Of course, as with any drug, they can also be dangerous, therefore ingestion should only be attempted under the care of a knowledgeable professional. Before you begin using essential oils for any treatment you should make sure that you are purchasing from a reputable dealer, that their oils are of the highest quality, and that you are fully informed of any potential adverse interactions. Essential oils are highly concentrated and should only be used either diluted, or by the drop. Prior to use you should always perform a patch test. That is, use a very small amount of the oil on a small patch of skin and check fro irritation. If irritation occurs, thoroughly wash the area with soap and water . You can then try again with a more diluted version or simply not use at all. Some oils, mainly the citrus family and cassia (which is cinnamon bark) are to be used with the utmost of caution. While cinnamon bark is beneficial as a skin conditioner and an anti-inflammatory, it can also be very irritating to the skin. Therefore the amount used in any skin care recipe becomes very critical. An inexperienced bath and body creator may be inclined, which would be a huge mistake, of adding essential oils to scent, when they should be added for their benefit first and foremost! Whether adding for benefit or scent the creator must be cognizant of the essential oil to dilutant ratio. The safest recipes and most effective aromatherapy formulas are blended at a 2 1/2% concentration rate. This means that there will be 15 drops or less of essential oil per quart or liter of carrier oil. If you have seen the cost of some essential oils, this fact is actually a small plus!
While here, this may be a good time to mention that essential oils can be very pricey. You do not want to skimp and get the cheap one just because it is cheap. To illustrate my point take lavender for exampkle. Lavender comes in a mix called 40/42. It is a mixture of lavenders (Lavendula spp.), largely from Spain, that is steam distilled. One of the plusses for it is that is the least expensive lavender essential oil (eo) that you can buy. It is also the most floral smelling lavender, and the most consistantly lavender smelling one. Most people think of this scent when they think of lavender, because of this, it is often the lavender of choice for soaps, candles, perfumes and cosmetics. The issue, however, is that it is also the least therapeutic of lavender essential oils. So if you are looking for the therapeutic value found in lavender EO, you need to look for lavendula latifolia aka spike lavender, which is actually used in some pharmacutical applications, or lavendula angustifolia, aka Bulgarian lavender which is the prized lavender for perfumery. So, if you are making something that you just want to smell like lavender, buy all means use the 40/42. But, if you are counting on the therapeutic benefits to work, or marketing your products as theapeutic grade or aromatherapy quality, you will need to purchase the more expensive types. In this instance you will get what you pay for. By the same token, your favorite organic bath and body product maker may be using the 40/42 to save themselves money. In this instance you will be the one cheated out of the therapeutic benefits of lavender. If the bath and body maker is not knowledgeable, and sadly many are not, they will think they are saving money and making a sound business decision, when in fact, they are negating the main reason for their product. When you are in doubt, read their product descriptions and their company biography. Ask questions. Know what you are making and know what you are buying! At Unique Garden Essences, http://UniqueGardenEssences.com , I only use the highest queality, therapeutic grade, mostly food safe, essential oils. I believe in the healing powers of natural plants and once you experience them you will too!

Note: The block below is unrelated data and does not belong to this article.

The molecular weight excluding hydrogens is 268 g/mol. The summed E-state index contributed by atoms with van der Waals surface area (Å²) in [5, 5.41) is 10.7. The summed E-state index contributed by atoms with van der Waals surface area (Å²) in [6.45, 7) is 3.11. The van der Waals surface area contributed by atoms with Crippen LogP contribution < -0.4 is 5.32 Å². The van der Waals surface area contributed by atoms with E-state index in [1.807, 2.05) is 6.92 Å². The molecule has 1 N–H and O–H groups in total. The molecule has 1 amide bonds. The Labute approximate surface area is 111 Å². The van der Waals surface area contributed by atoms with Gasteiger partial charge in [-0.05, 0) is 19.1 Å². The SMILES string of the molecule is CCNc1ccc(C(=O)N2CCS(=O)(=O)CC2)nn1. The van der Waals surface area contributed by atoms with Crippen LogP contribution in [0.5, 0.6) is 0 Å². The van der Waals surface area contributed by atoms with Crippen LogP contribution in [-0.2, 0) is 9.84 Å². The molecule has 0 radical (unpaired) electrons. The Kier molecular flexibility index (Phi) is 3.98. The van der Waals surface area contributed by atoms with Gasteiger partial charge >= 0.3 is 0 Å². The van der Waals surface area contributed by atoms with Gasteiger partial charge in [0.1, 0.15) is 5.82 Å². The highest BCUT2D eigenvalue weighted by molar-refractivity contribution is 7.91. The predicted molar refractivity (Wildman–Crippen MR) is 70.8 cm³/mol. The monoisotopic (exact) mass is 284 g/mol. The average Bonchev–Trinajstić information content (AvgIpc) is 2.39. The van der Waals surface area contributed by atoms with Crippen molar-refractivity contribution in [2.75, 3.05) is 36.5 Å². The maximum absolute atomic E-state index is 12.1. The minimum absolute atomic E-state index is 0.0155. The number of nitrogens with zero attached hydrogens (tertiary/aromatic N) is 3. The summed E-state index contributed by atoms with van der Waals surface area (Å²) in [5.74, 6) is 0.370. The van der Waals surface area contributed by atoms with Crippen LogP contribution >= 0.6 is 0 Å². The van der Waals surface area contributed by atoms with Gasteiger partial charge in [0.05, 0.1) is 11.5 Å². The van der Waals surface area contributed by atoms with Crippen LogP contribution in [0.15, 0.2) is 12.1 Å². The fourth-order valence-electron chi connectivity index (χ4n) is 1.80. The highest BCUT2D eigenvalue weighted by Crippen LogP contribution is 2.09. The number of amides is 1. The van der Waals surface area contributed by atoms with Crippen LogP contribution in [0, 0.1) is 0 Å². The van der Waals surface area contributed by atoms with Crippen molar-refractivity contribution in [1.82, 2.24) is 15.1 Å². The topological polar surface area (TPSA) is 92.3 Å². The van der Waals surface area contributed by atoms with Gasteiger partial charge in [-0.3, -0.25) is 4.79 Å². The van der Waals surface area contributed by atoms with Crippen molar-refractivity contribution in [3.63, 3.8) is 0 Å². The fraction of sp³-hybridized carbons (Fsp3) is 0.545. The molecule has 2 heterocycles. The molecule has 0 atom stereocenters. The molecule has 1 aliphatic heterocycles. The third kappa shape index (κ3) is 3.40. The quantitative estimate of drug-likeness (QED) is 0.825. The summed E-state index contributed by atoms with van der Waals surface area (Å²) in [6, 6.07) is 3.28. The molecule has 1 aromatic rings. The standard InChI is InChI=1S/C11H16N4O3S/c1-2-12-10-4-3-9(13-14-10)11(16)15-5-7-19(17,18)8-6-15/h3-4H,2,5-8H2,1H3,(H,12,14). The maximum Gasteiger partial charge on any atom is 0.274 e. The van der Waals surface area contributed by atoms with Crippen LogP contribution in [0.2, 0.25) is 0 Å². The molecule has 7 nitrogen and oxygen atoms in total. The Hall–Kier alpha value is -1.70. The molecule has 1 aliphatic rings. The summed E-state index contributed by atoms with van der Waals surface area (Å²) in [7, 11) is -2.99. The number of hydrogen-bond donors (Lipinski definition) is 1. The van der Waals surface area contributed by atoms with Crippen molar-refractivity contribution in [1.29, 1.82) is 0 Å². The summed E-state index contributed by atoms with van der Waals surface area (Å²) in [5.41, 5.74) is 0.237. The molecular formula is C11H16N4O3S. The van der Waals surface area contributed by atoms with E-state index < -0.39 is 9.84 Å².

While I certainly do not consider myself to be qualified to offer instruction on ingestion of oils, after many years of study, I can help you to navigate the what oil is for what path. There are many oils and some are more recognizable than others, but all can easily be found on line and from many health food stores. Additionally, many craft supply shops are now offering essential oils also. You should always start with a small bottle if you cannot sniff before you buy, so you won't be saddled with something that is not what you had in mind. You do need to understand though, that EO's are highly concentrated and that means they are stronger that you are use to. Also, if you are making a blend to treat a specific ailment, the scent is not what you should be focused on anyway. These next few posts will detail many of the EO's and what their uses and properties are. Remember that some properties can only be accessed by inhalation, some by dermal application, and some by ingestion. Of course some can also be accessed by multiple methods, this is just an overview for general knowledge.
*The majority of this post has been deleted due to my impending book
-Ajowan EO is from India and is a lot like thyme, with a herbacious, spicy scent.
-Allspice ... It is a powerful, spicy, sweet and warm fragrance. I.... Its use should be avoided during pregnancy.
-Amyris .... has a musty, warm, woodsy scent.
-Angelica Root or Seed ..... It has a sharp, almost biting scent of green stems with peppery overtones. ....This is NOT to be used during pregnancy or by diabetics. Some materials I have read say that the seed oil users should avoid sun exposure, but not all sources noted this. Since I am not sure of the accuracy of this statement, I would error on the side of caution.
-Anniseed ... has a warm, sweet, spicy and licorice like scent. ..... acts as a narcotic and slows down circulation in large quantities, which can lead to cerebral disorers. It should NOT be used during pregnancy.